Death Notifications: Delivering The News

Death notifications

Delivering a death notification is often referred to as the worst assignment a cop will ever receive. I agree, it’s tough duty. The drive to the house, thinking about and rehearsing in your mind what you’ll say, is never long enough—one of the shortest drives a cop will ever take.

However, no matter how tough emotionally it is for a police officer, many survivors of homicide victims say that receiving the notification of their loved one’s death is the most traumatic and horrifying event of their lives. Therefore, what officers say during the notification, and how they say it, can either complicate the moment and the survivor’s grieving process, or the officer’s words can go a long way toward helping the survivors begin rebuilding their lives.

A few simple steps help make the process a little easier. Such as:

1. Before the officer begins that drive to the survivor’s home, he/she should familiarize himself/herself with the victims family, if possible, and if time allows. Notifying the nearest kin/closest survivor is always best.

2. Always deliver the notice in person, and always do so with a partner. One officer should assume the lead and do all the talking, while the partner watches for signs of trouble and/or danger. Death notices should always be delivered in private. Not on the front doorstep or in the driveway. Also, in cases where it’s known that a survivor may have a medical condition, it’s a good idea to have medical personnel standing by.

3. Know the details of the victim’s death. Family members want to know what happened, when it happened, and where it happened. Don’t use “cop speak.” Talk in plain language. Be honest. Knowing details of injuries better prepares the survivor in the event they’re called on to make identification, or for the moment when they hear those same details in court.

4. Always refer to the victim by name. Never say things like, “the deceased,” or “his remains.”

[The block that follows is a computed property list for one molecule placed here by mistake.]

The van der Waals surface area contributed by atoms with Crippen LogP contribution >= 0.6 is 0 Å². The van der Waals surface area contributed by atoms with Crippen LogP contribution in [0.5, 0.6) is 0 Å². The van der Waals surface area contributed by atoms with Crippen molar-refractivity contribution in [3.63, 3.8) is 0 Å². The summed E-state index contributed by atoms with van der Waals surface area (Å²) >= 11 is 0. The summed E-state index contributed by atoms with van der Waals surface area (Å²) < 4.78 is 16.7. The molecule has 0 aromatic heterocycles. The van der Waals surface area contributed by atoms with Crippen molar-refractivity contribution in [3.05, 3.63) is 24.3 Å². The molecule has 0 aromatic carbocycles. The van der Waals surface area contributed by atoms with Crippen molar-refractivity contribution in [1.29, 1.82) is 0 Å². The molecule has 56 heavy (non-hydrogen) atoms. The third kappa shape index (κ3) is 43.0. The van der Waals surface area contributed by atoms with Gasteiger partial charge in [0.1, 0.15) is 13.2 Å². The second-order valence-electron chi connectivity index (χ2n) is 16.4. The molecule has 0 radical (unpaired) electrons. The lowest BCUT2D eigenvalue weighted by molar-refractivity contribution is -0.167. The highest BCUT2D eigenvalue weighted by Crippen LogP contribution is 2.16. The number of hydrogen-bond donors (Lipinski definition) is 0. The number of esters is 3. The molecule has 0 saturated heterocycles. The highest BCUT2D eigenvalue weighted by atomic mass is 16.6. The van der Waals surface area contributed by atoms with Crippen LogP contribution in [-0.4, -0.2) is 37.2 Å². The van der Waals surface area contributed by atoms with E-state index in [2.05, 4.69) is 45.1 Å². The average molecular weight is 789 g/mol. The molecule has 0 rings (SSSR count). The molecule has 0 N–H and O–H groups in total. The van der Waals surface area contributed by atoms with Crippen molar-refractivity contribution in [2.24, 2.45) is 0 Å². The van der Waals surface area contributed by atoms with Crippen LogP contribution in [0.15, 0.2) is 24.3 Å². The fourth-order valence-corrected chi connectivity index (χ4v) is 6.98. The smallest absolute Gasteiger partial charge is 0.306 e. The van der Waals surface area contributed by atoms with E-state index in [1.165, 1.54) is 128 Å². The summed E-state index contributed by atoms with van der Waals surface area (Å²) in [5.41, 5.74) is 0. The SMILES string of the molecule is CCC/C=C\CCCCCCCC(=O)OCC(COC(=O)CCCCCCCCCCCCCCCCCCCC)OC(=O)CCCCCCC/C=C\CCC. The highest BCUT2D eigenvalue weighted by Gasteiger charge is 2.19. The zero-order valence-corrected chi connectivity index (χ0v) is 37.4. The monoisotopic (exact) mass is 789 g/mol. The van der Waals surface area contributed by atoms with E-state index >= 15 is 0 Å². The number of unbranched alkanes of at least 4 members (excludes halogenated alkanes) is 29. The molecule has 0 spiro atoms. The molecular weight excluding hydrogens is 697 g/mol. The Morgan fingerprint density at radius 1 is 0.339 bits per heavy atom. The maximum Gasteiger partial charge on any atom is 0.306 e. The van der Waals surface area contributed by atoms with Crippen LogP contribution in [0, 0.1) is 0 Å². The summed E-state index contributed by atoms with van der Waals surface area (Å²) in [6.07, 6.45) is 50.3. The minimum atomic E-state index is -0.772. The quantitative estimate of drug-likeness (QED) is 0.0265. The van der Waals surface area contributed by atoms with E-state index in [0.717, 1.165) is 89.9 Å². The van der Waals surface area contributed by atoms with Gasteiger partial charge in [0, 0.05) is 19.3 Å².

5. Survivor’s first reactions are often of denial. Have information ready to verify the victim’s identity. However, never bring a victim’s personal items to the home.

6. Be sure the survivor is seated before the officer delivers the news.

7. Deliver the news to an adult. Separate children from the adults, but offer to assist with delivering the news to the children.

8. No beating around the bush. Be direct. “I’m sorry to tell you that your husband was killed during a bank robbery today at 4:30.” Do not use phrases like “passed away” or “he left us.”

9. Different people react differently to the news. Don’t judge.

10. Be prepared for “If you’d done your job instead of drinking coffee, he’d still be alive.” Police officers are often the first people blamed. Roll with the punches and remain supportive.

11. Assist with notifying other family members (phone calls, etc.), if needed.

12. Never make frivolous promises such as, “We’re going to catch this guy and put him away for a long time.”

13. Be sure the survivor has a support system handy—someone to stay with them, etc.

14. Leave your contact information.

15. Provide written information regarding other support services—victim/witness services, crime scene clean up, etc. Always leave written information. Memories aren’t in tip-top shape during those moments.

9 replies
  1. Allison Leotta
    Allison Leotta says:

    Great article, Lee. I have a death-notification scene in my upcoming legal thriller, DISCRETION. In researching it, I spoke to several detectives, who gave me points similar to the ones you made here. What a difficult job. Thanks for doing it for so many years. It’s a true public service.

    It’s also great that you put this all in one comprehensive article. You are a terrific resource for writers.